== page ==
Title: Quick, Martin V. B.
Source text: Surgeon General Joseph K. Barnes, United States Army, The Medical and Surgical History of the War of the Rebellion. (1861–65.), Part 1, Volume 2 (Washington, D.C.: Government Printing Office, 1870), 217.
Civil War Washington ID: med.d1e15153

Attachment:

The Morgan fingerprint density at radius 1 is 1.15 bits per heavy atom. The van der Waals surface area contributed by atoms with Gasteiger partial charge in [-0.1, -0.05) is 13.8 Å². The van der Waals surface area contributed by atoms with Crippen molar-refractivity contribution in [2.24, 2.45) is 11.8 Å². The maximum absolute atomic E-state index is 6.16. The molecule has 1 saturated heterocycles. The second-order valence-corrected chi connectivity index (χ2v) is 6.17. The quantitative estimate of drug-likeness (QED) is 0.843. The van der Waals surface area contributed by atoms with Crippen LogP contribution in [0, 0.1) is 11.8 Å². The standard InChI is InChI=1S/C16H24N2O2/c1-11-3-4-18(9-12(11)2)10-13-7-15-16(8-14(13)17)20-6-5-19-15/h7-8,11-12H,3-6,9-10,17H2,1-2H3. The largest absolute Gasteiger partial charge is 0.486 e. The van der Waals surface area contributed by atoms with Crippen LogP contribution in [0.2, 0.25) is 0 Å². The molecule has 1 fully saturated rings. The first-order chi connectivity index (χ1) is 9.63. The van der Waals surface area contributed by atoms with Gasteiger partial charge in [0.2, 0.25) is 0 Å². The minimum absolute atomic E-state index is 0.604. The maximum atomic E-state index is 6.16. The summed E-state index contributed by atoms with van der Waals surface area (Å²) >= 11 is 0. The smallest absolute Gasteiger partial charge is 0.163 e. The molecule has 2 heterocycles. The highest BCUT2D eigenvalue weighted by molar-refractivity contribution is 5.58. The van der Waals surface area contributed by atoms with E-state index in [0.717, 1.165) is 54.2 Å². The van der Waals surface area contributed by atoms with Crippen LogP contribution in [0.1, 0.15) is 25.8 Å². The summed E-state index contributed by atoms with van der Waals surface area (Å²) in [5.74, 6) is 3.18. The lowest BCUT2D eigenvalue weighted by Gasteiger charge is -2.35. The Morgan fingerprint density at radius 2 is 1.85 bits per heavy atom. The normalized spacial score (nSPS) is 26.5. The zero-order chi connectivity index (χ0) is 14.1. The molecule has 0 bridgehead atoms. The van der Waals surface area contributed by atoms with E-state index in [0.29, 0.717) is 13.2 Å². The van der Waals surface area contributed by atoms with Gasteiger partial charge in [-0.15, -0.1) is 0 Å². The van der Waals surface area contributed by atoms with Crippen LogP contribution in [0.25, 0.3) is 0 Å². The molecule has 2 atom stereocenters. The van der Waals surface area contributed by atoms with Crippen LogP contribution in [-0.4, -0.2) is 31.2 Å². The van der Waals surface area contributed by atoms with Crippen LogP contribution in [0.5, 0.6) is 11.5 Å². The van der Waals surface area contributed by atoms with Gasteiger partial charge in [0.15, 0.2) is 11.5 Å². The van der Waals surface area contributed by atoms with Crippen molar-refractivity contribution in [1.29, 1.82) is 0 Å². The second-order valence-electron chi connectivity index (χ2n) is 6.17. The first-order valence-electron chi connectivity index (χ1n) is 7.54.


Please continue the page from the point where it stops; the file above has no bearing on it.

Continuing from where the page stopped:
CASE.—Sergeant Martin V. B. Quick, Co. B, 6th New York Cavalry, aged 24 years, was wounded at Sailors' Creek, Virginia, April 6th, 1865, by a ball from a canister shot, which struck the left side of the forehead, transversely, producing a compound comminuted fracture of both tables of the frontal bone just below the protuberance; the scalp was severely lacerated, and the brain pulsations distinctly visible. Surgeon A. P. Clarke, 6th New York Cavalry, removed several fragments of bone immediately after the reception of the injury, dressed the wound, and administered stimulants. Quick was conveyed to the field hospital of the 1st division, Cavalry Corps, and after several days, transferred to City Point, Virginia, entering the Cavalry Corps depot field hospital on the 14th. On the following day he was transferred, per hospital steamer Connecticut, to Washington, entering Lincoln Hospital on the 16th, and thence, on the 22d of May, to Satterlee Hospital, Philadelphia. The wound was still open, with some necrosis. Water dressings were applied and full diet ordered. The case progressed favorably, and on the 12th of July, the patient was returned to duty, the wound having healed. He is not a pensioner.